We can -- and should -- keep
the 'extreme' generosity going
By Marty Archibald
October 23, 2006 | ABC's Extreme Makeover: Home
Edition just rolled through town. They helped build
the deserving Pauni family a new home. But did ABC really
provide much more than a handful of designers and a
few cameras? Couldn't we as a community have built that
house without the help of ABC? Did ABC provide something
According to the show's official Web site, the homes
are built entirely from donations. Money, time, building
materials, furniture, all of it is donated. The whole
house is built without any expense to ABC. Even the
trip they send the family on for the week is donated.
Although some of the money does come from large corporations
such as Sears, most of the donations come from the local
community. That's the concept of the show. Have the
community come together to help build a house for a
deserving family. From the local construction company
that donates their building knowledge and labor, to
local stores that donate furniture and other home accessories,
to local community members that donate their time, money
and labor, a large portion of the house is made possible
just from local support.
There was an abundance of community members who helped
out on the Pauni house. Kartchner Homes provided their
expertise. Ashley Furniture chipped in. Thousands of
local community members gave money and clothes. Some
even volunteered to help on the construction. There
may have been too many volunteers. My roommate was one
of them. He was put on "security duty." He stood there
for four hours, trading stories with the real security
We could have built that house as a community without
ABC. Sure, the house might not be as nice and it might
take longer than a week. We probably couldn't send the
family on a fancy vacation either. But what we could
do is help people in need.
The only tangible things ABC gave to the project were
a few designers and some TV cameras. Someone is designing
all of the houses in Cache Valley. It is my guess that
the majority of them are designed by someone in the
valley. We could probably find designers. As for the
cameras, the last time I checked you don't need a camera
to build a house. And if we get started and find out
we do need cameras, we could probably find our own.
ABC does provide one valuable thing to the project,
the intangible prospect of fame, however improbable
it may be. Sadly, some people today are hesitant to
help those in need unless they see something in it for
themselves. Being on TV or seeing an often shirtless
Ty Pennington was enough for some people.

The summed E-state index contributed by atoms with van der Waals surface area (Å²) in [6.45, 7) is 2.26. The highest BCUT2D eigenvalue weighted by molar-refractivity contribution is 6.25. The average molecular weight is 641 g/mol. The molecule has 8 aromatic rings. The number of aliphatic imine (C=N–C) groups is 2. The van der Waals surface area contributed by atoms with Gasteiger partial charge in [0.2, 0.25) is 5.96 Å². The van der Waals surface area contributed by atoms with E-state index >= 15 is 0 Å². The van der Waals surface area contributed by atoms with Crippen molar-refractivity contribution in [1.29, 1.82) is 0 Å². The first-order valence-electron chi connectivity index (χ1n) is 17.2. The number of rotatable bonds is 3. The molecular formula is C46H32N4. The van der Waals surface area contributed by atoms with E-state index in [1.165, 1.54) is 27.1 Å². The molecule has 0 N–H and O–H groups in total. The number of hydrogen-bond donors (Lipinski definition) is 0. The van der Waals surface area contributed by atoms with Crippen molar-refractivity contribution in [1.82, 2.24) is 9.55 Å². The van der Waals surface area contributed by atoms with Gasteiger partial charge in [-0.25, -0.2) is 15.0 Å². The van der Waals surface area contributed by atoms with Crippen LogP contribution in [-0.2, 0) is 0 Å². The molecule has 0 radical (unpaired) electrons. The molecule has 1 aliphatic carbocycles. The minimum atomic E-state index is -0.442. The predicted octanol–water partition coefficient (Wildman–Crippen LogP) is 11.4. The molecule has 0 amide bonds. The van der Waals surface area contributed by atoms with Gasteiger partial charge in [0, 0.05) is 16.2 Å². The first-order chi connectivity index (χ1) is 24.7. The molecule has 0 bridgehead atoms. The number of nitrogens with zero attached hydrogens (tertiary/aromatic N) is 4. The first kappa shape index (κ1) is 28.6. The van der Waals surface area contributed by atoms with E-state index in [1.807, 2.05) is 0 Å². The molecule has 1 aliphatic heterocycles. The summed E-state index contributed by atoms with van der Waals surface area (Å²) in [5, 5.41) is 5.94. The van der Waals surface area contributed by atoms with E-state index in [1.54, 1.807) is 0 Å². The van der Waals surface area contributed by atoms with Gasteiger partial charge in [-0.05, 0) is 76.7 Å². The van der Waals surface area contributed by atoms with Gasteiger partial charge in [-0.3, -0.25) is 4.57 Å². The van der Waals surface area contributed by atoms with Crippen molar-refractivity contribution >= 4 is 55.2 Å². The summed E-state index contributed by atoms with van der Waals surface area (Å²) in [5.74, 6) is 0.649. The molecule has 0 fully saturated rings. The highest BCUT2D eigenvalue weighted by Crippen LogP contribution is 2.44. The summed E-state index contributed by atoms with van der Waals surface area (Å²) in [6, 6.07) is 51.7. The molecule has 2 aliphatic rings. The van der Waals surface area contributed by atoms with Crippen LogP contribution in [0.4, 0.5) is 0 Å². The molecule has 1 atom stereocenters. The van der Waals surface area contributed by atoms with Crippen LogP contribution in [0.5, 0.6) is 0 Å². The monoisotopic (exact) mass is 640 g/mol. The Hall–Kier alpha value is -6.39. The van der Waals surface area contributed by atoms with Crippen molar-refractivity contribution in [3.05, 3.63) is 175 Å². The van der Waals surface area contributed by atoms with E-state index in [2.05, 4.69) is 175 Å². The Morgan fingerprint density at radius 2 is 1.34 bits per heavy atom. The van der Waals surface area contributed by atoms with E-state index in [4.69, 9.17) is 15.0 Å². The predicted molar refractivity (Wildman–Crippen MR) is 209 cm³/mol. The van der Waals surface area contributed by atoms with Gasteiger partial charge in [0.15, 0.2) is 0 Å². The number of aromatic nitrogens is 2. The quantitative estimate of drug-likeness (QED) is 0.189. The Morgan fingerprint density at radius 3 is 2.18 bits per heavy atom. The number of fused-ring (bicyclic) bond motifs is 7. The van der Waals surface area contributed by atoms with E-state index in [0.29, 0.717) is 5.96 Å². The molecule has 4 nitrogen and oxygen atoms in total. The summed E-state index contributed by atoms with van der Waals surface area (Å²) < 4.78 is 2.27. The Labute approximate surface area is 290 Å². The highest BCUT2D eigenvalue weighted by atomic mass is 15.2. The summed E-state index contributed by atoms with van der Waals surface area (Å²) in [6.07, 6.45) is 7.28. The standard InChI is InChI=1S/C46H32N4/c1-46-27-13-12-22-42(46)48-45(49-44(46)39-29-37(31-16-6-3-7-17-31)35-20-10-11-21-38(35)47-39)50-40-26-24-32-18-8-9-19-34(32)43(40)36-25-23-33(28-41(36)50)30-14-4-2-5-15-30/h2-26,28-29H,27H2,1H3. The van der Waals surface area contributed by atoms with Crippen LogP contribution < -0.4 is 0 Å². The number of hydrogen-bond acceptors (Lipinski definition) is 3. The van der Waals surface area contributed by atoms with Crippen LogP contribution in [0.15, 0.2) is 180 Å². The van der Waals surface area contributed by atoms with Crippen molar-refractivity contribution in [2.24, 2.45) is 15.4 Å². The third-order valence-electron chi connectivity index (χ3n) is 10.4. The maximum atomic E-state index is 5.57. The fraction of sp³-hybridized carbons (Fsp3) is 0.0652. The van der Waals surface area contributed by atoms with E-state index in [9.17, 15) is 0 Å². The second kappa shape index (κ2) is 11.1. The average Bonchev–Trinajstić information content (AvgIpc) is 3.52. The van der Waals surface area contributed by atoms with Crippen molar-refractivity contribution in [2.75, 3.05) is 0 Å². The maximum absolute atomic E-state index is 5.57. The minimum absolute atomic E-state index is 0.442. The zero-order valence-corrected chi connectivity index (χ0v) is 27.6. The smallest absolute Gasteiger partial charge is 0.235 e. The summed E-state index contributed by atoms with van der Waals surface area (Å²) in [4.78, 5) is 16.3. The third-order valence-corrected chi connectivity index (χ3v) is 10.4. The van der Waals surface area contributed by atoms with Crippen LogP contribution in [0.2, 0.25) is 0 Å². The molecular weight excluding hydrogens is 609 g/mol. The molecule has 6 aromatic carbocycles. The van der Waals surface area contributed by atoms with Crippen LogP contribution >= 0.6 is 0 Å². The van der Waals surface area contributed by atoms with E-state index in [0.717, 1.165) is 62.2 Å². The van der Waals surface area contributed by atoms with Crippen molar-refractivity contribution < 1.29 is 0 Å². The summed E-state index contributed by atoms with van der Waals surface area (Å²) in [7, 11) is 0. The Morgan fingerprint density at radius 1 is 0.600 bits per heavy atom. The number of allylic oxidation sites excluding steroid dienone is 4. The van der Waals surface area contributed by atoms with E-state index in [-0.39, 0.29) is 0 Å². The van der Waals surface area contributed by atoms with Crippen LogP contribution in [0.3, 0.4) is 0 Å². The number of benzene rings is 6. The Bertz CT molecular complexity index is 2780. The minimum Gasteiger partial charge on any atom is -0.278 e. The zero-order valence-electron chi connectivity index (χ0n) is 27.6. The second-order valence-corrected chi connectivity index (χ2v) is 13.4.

You probably aren't going to make it on camera. The
show is heavily centered on the family they are helping.
Occasionally the camera will make a quick pan across
a sea of volunteers. For a volunteer, that is your best
chance of being on camera. A three-second crowd shot.
For some just seeing Pennington is enough, shirtless
is even better. But what is so great about seeing him
anyway? Is it because he is on TV or takes his shirt
off for no reason?
Even with these delusions of grandeur, some still
volunteer just for chance to meet fame. I had an encounter
with one such lady.
I work in the card office at Utah State University.
Part of my job entails that I occasionally answer the
phone and answer general questions people may have.
On one particular day a lady called looking for the
Extreme Makeover sign up booth that had been set up
on campus. I explained to her that there was a table
on the first floor off the Tagart Student Center, located
just outside the bookstore. She seemed peeved and hung
up. She called back again and asked for the number so
she could volunteer. I explained to her that they had
no phone and you had to sign up in person. That wasn't
the answer she wanted. She proceeded to call a couple
of other offices located in the TSC hoping to get a
different answer. Each time her call was transferred
back to me in the card office. I gave her the same answer
This went on for about 20 minutes. Eventually I asked
her where she was. Turns out she was in Logan. All that
time spent trying to volunteer over the phone could
have been spent coming up to campus to volunteer. She
didn't want to volunteer that badly, though. A brief
chance at contrived fame was enough for her to want
to volunteer. Having to get in her car or catch the
bus up to campus was too much to ask.
All too often these days we need a reason to be generous.
We need a chance for fame to come from our generosity,
however fleeting it may be. We want to be entertained
at a concert all for the price of a donation. Some donate
just to get their name in the paper or on a building.
Even if nearly every building in the area already has
your name on it and it just confuses people. We tend
to want something from our generosity.
A group of friends and I held a benefit concert for
Operation Smile. Admission to the concert was just a
small fee that would entirely be donated to Operation
Smile. The people came and gave. We even had to turn
some away due to occupancy constraints. We made over
$500, all donated. The jar we set out for people to
donate just a little more had just over $5, all coins.
The people were happy to donate when they saw the fruits
of their generosity, but less inclined to give when
they didn't. I shouldn't talk though. We only organized
the concert to fulfill the needs of a class. We all
gave that night; even if it was to partially fulfill
our own selfish needs.
At least we are giving, though. Whatever the reason
may be, giving is good. So continue to take advantage
of every opportunity you have to give to those less
fortunate. And occasionally give not for what you get
in return, but just because you can.